Brownback unveils $10M mental health program
- on January 10, 2013
By The Associated Press
Kansas City, Kan. — Kansas Gov. Sam Brownback on Thursday proposed a $10 million initiative to boost mental health services to targeted populations.
The initiative would direct funding to what Brownback called the most at-risk and challenging mental health patients to meet their specific treatment requirements. The program will not target residents who are receiving services through Medicaid. The Republican governor announced the proposal in Kansas City, Kan., with Shawn Sullivan, secretary of the Department for Aging and Disability Services. Brownback also announced creation of a task force to evaluate the state’s mental health system and recommend improvements.
“Families with mentally ill loved ones face daily challenges the rest of us can only imagine,” Brownback said in a statement announcing the initiative. “We chose to make our announcement at Wyandot Center because it is representative of Kansas’ 27 community mental health centers, which together form our state’s critical mental health safety-net system.”
Part of the initiative would provide funding to the community mental health centers that demonstrate they are focusing on evidence-based programs that target the populations identified by the governor’s initiative.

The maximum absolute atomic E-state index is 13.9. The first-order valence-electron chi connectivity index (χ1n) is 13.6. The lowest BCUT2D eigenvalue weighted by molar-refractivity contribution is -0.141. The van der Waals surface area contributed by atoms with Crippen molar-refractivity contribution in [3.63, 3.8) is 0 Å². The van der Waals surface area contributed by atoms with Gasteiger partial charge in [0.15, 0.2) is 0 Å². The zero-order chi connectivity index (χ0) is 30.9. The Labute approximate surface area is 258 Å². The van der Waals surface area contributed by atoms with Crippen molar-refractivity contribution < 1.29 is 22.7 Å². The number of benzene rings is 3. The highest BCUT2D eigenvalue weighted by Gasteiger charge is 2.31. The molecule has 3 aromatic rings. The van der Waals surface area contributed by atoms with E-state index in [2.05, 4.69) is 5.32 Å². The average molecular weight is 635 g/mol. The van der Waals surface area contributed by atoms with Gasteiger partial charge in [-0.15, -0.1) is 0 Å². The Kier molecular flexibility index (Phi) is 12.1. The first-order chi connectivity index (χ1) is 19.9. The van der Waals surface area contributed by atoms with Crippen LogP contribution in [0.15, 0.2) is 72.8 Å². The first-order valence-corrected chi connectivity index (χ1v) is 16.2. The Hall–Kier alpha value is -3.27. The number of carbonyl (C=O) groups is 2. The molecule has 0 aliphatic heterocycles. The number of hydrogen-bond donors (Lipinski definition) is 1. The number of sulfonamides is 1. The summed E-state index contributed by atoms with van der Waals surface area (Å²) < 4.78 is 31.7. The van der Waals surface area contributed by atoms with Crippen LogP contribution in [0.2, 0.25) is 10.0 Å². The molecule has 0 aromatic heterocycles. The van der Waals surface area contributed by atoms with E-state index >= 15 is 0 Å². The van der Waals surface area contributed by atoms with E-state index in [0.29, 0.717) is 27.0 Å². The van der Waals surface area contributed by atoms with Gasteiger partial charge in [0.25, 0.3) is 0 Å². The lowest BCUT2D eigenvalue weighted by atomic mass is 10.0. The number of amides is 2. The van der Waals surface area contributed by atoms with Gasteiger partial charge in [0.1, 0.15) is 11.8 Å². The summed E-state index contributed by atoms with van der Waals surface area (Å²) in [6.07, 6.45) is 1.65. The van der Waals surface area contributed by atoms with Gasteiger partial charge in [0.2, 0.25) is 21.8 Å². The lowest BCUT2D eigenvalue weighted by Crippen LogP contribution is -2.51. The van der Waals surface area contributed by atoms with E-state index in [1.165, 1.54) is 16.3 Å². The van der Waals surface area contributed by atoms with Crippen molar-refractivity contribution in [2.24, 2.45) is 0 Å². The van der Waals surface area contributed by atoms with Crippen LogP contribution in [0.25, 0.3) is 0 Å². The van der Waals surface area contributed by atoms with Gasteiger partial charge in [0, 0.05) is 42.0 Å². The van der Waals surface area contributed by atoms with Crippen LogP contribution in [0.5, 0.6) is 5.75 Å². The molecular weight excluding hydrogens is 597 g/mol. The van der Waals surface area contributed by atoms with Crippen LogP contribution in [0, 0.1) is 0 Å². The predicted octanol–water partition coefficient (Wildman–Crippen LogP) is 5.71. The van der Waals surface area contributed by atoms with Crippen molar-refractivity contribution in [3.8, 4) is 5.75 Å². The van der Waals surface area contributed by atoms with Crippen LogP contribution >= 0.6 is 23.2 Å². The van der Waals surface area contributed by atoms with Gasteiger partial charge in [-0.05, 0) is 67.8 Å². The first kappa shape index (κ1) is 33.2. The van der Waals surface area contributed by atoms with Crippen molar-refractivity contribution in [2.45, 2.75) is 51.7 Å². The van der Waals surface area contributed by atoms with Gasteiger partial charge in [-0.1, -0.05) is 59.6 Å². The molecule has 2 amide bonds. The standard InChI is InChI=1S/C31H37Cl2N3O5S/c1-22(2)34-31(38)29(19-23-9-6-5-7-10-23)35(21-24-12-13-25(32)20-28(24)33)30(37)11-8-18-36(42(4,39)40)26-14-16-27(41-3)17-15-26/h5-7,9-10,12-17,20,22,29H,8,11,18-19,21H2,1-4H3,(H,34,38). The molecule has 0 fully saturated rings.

Sullivan said he expected to see an increase in patients receiving mental health services and an increase in the use of resources that support those individuals as a result of the initiative.
According to figures provided by the governor’s office, Kansas has increased spending for mental health services from $156 million in 2000 to more than $438 million in 2013. The bulk of the funding comes through the state’s Medicaid system. State grants for community mental health centers have decreased from a high of more than $50 million in 2005 to $37.8 million in 2013, though the state increased those payments by more than $6.5 million in the last year.
Brownback said in a recent interview with The Associated Press that the state should examine whether it’s providing sufficient mental health services in the wake of the Connecticut school shootings.
He said Thursday that he would be naming experts from the mental health, medical and criminal justice fields to serve on the task force.